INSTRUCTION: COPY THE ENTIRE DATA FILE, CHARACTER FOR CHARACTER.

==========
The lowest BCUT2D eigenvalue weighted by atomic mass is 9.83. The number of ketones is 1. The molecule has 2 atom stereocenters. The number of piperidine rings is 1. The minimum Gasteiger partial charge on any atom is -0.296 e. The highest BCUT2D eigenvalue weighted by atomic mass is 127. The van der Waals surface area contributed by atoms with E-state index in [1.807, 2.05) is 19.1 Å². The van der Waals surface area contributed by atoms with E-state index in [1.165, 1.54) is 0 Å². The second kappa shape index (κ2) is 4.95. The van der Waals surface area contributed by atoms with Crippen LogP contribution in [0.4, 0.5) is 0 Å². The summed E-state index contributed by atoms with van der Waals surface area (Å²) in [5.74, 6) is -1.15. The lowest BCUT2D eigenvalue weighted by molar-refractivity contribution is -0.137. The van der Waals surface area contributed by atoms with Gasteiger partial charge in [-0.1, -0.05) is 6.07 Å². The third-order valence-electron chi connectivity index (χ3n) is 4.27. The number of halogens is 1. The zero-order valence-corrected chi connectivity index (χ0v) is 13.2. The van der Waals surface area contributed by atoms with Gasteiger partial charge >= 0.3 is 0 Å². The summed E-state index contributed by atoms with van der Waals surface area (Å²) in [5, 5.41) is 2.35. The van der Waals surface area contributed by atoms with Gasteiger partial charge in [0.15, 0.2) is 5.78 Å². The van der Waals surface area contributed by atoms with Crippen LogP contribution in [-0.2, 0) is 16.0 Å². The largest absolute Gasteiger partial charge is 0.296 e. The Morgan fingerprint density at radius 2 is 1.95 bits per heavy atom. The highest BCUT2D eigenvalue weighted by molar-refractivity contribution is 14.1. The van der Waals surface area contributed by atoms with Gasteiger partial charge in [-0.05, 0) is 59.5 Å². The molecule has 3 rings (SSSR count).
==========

The lowest BCUT2D eigenvalue weighted by atomic mass is 9.83. The number of ketones is 1. The molecule has 2 atom stereocenters. The number of piperidine rings is 1. The minimum Gasteiger partial charge on any atom is -0.296 e. The highest BCUT2D eigenvalue weighted by atomic mass is 127. The van der Waals surface area contributed by atoms with E-state index in [1.807, 2.05) is 19.1 Å². The van der Waals surface area contributed by atoms with E-state index in [1.165, 1.54) is 0 Å². The second kappa shape index (κ2) is 4.95. The van der Waals surface area contributed by atoms with Crippen LogP contribution in [0.4, 0.5) is 0 Å². The summed E-state index contributed by atoms with van der Waals surface area (Å²) in [5.74, 6) is -1.15. The lowest BCUT2D eigenvalue weighted by molar-refractivity contribution is -0.137. The van der Waals surface area contributed by atoms with Gasteiger partial charge in [-0.1, -0.05) is 6.07 Å². The third-order valence-electron chi connectivity index (χ3n) is 4.27. The number of halogens is 1. The zero-order valence-corrected chi connectivity index (χ0v) is 13.2. The van der Waals surface area contributed by atoms with Gasteiger partial charge >= 0.3 is 0 Å². The summed E-state index contributed by atoms with van der Waals surface area (Å²) in [5, 5.41) is 2.35. The van der Waals surface area contributed by atoms with Gasteiger partial charge in [0.15, 0.2) is 5.78 Å². The van der Waals surface area contributed by atoms with Crippen LogP contribution in [-0.2, 0) is 16.0 Å². The largest absolute Gasteiger partial charge is 0.296 e. The Morgan fingerprint density at radius 2 is 1.95 bits per heavy atom. The highest BCUT2D eigenvalue weighted by molar-refractivity contribution is 14.1. The van der Waals surface area contributed by atoms with Gasteiger partial charge in [-0.05, 0) is 59.5 Å². The molecule has 3 rings (SSSR count).